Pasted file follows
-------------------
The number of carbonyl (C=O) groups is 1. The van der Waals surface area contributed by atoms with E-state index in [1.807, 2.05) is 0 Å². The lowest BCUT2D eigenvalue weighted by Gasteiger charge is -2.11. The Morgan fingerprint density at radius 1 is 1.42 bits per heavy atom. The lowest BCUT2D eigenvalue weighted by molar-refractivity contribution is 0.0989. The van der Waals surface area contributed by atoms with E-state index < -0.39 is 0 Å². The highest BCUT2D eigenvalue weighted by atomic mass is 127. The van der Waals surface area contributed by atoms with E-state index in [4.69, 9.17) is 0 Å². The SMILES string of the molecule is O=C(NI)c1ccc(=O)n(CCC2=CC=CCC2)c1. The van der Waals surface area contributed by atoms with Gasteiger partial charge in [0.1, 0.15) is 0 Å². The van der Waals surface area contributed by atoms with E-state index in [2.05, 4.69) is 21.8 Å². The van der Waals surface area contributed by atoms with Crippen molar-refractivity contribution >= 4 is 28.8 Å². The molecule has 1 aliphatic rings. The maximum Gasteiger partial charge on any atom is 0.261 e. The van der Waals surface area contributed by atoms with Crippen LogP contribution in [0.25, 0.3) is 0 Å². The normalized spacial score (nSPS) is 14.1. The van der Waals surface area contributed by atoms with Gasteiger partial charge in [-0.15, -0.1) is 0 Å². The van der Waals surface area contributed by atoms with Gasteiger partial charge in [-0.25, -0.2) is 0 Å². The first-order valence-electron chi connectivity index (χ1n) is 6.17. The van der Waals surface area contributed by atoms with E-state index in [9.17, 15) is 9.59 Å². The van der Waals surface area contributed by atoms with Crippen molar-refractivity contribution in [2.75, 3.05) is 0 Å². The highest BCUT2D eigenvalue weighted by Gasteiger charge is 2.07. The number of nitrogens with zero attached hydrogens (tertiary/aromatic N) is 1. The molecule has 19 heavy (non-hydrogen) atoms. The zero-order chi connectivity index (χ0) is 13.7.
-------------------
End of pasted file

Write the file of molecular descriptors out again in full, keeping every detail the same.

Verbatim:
The number of carbonyl (C=O) groups is 1. The van der Waals surface area contributed by atoms with E-state index in [1.807, 2.05) is 0 Å². The lowest BCUT2D eigenvalue weighted by Gasteiger charge is -2.11. The Morgan fingerprint density at radius 1 is 1.42 bits per heavy atom. The lowest BCUT2D eigenvalue weighted by molar-refractivity contribution is 0.0989. The van der Waals surface area contributed by atoms with E-state index < -0.39 is 0 Å². The highest BCUT2D eigenvalue weighted by atomic mass is 127. The van der Waals surface area contributed by atoms with E-state index in [4.69, 9.17) is 0 Å². The SMILES string of the molecule is O=C(NI)c1ccc(=O)n(CCC2=CC=CCC2)c1. The van der Waals surface area contributed by atoms with Gasteiger partial charge in [0.1, 0.15) is 0 Å². The van der Waals surface area contributed by atoms with E-state index in [2.05, 4.69) is 21.8 Å². The van der Waals surface area contributed by atoms with Crippen molar-refractivity contribution >= 4 is 28.8 Å². The molecule has 1 aliphatic rings. The maximum Gasteiger partial charge on any atom is 0.261 e. The van der Waals surface area contributed by atoms with Crippen LogP contribution in [0.25, 0.3) is 0 Å². The normalized spacial score (nSPS) is 14.1. The van der Waals surface area contributed by atoms with Gasteiger partial charge in [-0.15, -0.1) is 0 Å². The van der Waals surface area contributed by atoms with Gasteiger partial charge in [-0.25, -0.2) is 0 Å². The first-order valence-electron chi connectivity index (χ1n) is 6.17. The van der Waals surface area contributed by atoms with E-state index in [9.17, 15) is 9.59 Å². The van der Waals surface area contributed by atoms with Crippen molar-refractivity contribution in [2.75, 3.05) is 0 Å². The highest BCUT2D eigenvalue weighted by Gasteiger charge is 2.07. The number of nitrogens with zero attached hydrogens (tertiary/aromatic N) is 1. The molecule has 19 heavy (non-hydrogen) atoms. The zero-order chi connectivity index (χ0) is 13.7.